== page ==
By Ben Scheelk, Program Associate
There is an old bit of weather lore that states:
Red sky at night, sailor’s delight.
Red sky in the morning, sailor’s warning.
Fortunately, for the over 290 people that attended this year’s Blue Vision Summit, the District of Columbia, in very atypical fashion for this time of year, delighted us all with a series of crimson-sky evenings spent celebrating among friends and colleagues, as well as beautiful bluebird days for the many receptions, presentations and meetings that took place through the Summit. The Summit, a biannual event organized by the Blue Frontier Campaign, brings together ocean conservation leaders from around the world.
Yet, despite the serene weather, a sense of urgency and deep resolve in anticipation of a fast-approaching storm permeated the Summit. And no, it was a not our red mind that was giving us all anxiety, as The Ocean Foundation’s long-time project manager and founder of LiVBLUE, Wallace J. Nichols, describes in his bestselling book Blue Mind, but rather a different sort of undercurrent. One whose shape—and pungent naphthalene smell—is all too familiar among ocean lovers. It was the looming threat of expanded offshore drilling that was staining our morning skies red, a fear made tangible on the eve of this year’s Blue Vision Summit with the Obama Administration’s announcement that energy giant Shell has been granted permission to proceed with drilling this season in Alaska’s tempestuous Chukchi Sea.
Although this issue certainly occupied the thoughts of many in attendance—a setback only aggravated by the announcement later in the same week that drilling is to resume in the Gulf of Mexico’s ill-fated Macondo field a mere 3 miles from the epicenter of the 2010 BP PLC well blowout, the largest oil spill in U.S. history—it did not dampen our spirits. In fact, it did just the opposite. It made us stronger. More connected. And hungry for our next challenge.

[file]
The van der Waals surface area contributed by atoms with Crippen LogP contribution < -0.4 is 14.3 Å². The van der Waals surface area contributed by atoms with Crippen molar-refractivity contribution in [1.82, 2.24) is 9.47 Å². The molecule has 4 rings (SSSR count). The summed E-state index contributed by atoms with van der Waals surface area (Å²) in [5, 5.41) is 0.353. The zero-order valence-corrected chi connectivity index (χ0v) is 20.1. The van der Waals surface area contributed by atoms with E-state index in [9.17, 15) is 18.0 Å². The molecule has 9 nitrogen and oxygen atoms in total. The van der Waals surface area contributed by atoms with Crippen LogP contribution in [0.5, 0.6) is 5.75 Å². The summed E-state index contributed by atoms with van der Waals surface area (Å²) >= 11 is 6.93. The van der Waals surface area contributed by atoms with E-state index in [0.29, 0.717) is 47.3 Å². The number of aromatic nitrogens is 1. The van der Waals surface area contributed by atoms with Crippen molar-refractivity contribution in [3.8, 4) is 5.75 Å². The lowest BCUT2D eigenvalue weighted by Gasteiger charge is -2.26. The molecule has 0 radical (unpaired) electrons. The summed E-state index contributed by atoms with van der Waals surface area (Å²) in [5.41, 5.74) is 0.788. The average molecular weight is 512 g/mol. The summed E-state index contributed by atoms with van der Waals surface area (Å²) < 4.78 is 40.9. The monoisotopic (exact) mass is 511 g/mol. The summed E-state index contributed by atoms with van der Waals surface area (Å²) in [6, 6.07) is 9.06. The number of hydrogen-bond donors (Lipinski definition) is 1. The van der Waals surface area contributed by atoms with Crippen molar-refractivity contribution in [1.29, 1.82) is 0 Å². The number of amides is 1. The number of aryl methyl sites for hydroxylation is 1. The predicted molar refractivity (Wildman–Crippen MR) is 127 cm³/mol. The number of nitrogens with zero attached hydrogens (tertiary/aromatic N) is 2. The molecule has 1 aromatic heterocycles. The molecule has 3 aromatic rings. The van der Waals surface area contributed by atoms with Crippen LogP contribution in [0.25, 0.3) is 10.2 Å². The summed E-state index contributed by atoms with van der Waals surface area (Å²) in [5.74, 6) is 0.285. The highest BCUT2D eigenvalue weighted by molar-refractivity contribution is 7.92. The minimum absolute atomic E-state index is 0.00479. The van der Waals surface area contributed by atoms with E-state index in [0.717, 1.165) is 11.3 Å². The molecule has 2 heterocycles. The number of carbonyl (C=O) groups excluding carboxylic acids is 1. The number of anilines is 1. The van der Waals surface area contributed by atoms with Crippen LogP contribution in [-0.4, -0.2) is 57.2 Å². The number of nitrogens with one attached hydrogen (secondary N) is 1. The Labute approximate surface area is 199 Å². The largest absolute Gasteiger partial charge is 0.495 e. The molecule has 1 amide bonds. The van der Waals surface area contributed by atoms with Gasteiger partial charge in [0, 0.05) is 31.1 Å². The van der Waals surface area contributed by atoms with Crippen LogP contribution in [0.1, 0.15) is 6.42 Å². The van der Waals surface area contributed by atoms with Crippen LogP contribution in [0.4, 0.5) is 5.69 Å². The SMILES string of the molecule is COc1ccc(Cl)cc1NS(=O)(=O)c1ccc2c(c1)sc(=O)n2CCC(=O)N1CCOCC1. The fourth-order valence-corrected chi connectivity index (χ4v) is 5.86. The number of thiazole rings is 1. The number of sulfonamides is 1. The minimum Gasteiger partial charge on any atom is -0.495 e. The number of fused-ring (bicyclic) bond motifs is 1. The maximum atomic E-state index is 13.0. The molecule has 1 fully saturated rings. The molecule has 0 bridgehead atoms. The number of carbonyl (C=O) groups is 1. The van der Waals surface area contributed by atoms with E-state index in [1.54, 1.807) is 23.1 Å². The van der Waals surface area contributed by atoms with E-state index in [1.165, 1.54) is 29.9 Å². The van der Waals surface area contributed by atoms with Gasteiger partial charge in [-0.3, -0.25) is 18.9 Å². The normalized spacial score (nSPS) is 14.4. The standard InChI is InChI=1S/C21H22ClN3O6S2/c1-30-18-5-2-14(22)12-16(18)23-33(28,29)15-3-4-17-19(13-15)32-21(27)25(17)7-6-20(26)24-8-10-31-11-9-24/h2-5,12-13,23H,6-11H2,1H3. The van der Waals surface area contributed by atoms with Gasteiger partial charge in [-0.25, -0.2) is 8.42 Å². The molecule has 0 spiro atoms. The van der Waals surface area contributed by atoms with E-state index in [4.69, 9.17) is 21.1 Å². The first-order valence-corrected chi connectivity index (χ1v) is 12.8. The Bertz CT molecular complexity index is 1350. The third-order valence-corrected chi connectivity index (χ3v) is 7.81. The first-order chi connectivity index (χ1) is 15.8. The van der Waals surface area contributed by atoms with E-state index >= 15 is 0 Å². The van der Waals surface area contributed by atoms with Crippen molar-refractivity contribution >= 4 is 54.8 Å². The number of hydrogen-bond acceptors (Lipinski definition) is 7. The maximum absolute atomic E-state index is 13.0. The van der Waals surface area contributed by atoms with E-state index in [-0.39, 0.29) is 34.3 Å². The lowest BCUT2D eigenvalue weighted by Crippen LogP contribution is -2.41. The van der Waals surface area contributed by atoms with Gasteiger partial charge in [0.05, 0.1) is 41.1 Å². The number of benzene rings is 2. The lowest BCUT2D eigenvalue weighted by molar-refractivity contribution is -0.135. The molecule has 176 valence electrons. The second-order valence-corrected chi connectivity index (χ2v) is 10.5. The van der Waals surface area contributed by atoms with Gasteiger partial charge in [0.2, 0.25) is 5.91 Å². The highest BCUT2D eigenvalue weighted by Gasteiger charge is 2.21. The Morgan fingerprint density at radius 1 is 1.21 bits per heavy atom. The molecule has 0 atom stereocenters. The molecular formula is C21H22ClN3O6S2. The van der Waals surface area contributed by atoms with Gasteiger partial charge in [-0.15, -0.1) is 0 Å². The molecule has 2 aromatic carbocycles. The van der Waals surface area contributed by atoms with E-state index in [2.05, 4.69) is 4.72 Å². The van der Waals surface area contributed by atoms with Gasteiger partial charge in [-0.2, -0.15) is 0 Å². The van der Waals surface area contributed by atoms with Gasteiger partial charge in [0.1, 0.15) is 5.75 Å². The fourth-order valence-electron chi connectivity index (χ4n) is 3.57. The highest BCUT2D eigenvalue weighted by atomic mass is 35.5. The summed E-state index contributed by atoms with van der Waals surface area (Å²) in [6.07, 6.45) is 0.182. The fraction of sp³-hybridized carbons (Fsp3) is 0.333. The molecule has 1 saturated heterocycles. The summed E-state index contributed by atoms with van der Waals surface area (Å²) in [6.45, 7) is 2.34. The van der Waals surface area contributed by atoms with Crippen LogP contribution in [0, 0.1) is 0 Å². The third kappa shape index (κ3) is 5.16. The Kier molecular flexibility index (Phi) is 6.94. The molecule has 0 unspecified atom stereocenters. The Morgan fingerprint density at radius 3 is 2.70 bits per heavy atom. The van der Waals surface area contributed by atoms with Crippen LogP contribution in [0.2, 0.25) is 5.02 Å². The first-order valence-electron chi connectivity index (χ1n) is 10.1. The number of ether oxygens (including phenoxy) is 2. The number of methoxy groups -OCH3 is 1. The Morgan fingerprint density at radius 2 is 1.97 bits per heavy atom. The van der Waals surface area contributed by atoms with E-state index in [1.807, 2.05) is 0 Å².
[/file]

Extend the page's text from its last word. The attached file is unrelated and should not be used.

What immediately strikes you about the Blue Vision Summit is not the who’s who list of speakers, or the diverse and well-crafted agenda, but the sense of engagement and optimism that infuses the Summit. It’s the way that people from all walks of life, both young and old, come together to have a constructive discussion about the threats that our ocean and coasts face, and to develop bold plans for addressing those threats. The crux of which is the Healthy Ocean Hill Day, an opportunity for all participants to head up to Capitol Hill for the day to speak with members of Congress to impress upon them the importance of marine issues, and to champion legislation designed to advance the health of the ocean and the billions that rely directly upon it for their livelihood and sustenance.
This year I had the privilege of joining in this effort with a group of people that you might not think to associate with ocean conservation: inland communities. Led by Vicki Nichols Goldstein, The Ocean Foundation project manager for the Colorado Ocean Coalition, the inland ocean delegation consisted of people from throughout the Midwest and Western states who care deeply about our oceans and are of the conviction that these issues address everyone, including landlocked states like Colorado, which boasts the highest per-capita number of certified divers in all the U.S.